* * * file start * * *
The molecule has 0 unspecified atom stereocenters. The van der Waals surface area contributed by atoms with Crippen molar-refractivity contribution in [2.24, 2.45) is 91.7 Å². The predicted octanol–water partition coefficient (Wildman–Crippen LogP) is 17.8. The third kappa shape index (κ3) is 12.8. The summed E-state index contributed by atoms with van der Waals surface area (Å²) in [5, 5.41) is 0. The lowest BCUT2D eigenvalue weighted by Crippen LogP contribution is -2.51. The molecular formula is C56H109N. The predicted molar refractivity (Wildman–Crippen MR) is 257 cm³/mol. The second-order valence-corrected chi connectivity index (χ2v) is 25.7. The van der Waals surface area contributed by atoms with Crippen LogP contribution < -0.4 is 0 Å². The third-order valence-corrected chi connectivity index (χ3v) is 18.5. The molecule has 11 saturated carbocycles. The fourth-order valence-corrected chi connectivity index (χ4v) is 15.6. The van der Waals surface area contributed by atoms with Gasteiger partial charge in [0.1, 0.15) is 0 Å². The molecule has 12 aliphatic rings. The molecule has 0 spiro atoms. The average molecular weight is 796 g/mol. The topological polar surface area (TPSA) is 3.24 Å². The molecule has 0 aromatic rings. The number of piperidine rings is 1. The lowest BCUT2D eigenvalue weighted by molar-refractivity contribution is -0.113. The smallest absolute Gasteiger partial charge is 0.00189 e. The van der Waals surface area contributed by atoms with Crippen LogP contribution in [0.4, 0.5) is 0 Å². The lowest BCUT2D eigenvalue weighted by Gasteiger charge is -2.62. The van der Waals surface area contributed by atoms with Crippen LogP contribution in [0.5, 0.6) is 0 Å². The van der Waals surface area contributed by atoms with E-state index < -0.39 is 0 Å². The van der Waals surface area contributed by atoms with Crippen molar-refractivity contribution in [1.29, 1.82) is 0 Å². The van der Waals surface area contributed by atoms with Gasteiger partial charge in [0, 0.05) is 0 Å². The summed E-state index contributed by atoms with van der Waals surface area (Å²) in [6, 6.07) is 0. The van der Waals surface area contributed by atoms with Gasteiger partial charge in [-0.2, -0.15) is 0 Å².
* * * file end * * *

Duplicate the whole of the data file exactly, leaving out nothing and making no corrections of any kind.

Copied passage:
The molecule has 0 unspecified atom stereocenters. The van der Waals surface area contributed by atoms with Crippen molar-refractivity contribution in [2.24, 2.45) is 91.7 Å². The predicted octanol–water partition coefficient (Wildman–Crippen LogP) is 17.8. The third kappa shape index (κ3) is 12.8. The summed E-state index contributed by atoms with van der Waals surface area (Å²) in [5, 5.41) is 0. The lowest BCUT2D eigenvalue weighted by Crippen LogP contribution is -2.51. The molecular formula is C56H109N. The predicted molar refractivity (Wildman–Crippen MR) is 257 cm³/mol. The second-order valence-corrected chi connectivity index (χ2v) is 25.7. The van der Waals surface area contributed by atoms with Crippen LogP contribution < -0.4 is 0 Å². The third-order valence-corrected chi connectivity index (χ3v) is 18.5. The molecule has 11 saturated carbocycles. The fourth-order valence-corrected chi connectivity index (χ4v) is 15.6. The van der Waals surface area contributed by atoms with Gasteiger partial charge in [0.1, 0.15) is 0 Å². The molecule has 12 aliphatic rings. The molecule has 0 spiro atoms. The average molecular weight is 796 g/mol. The topological polar surface area (TPSA) is 3.24 Å². The molecule has 0 aromatic rings. The number of piperidine rings is 1. The lowest BCUT2D eigenvalue weighted by molar-refractivity contribution is -0.113. The smallest absolute Gasteiger partial charge is 0.00189 e. The van der Waals surface area contributed by atoms with Crippen LogP contribution in [0.4, 0.5) is 0 Å². The lowest BCUT2D eigenvalue weighted by Gasteiger charge is -2.62. The van der Waals surface area contributed by atoms with Crippen LogP contribution in [0.5, 0.6) is 0 Å². The van der Waals surface area contributed by atoms with E-state index < -0.39 is 0 Å². The van der Waals surface area contributed by atoms with Crippen molar-refractivity contribution in [1.29, 1.82) is 0 Å². The van der Waals surface area contributed by atoms with Gasteiger partial charge in [0, 0.05) is 0 Å². The summed E-state index contributed by atoms with van der Waals surface area (Å²) in [6, 6.07) is 0. The van der Waals surface area contributed by atoms with Gasteiger partial charge in [-0.2, -0.15) is 0 Å².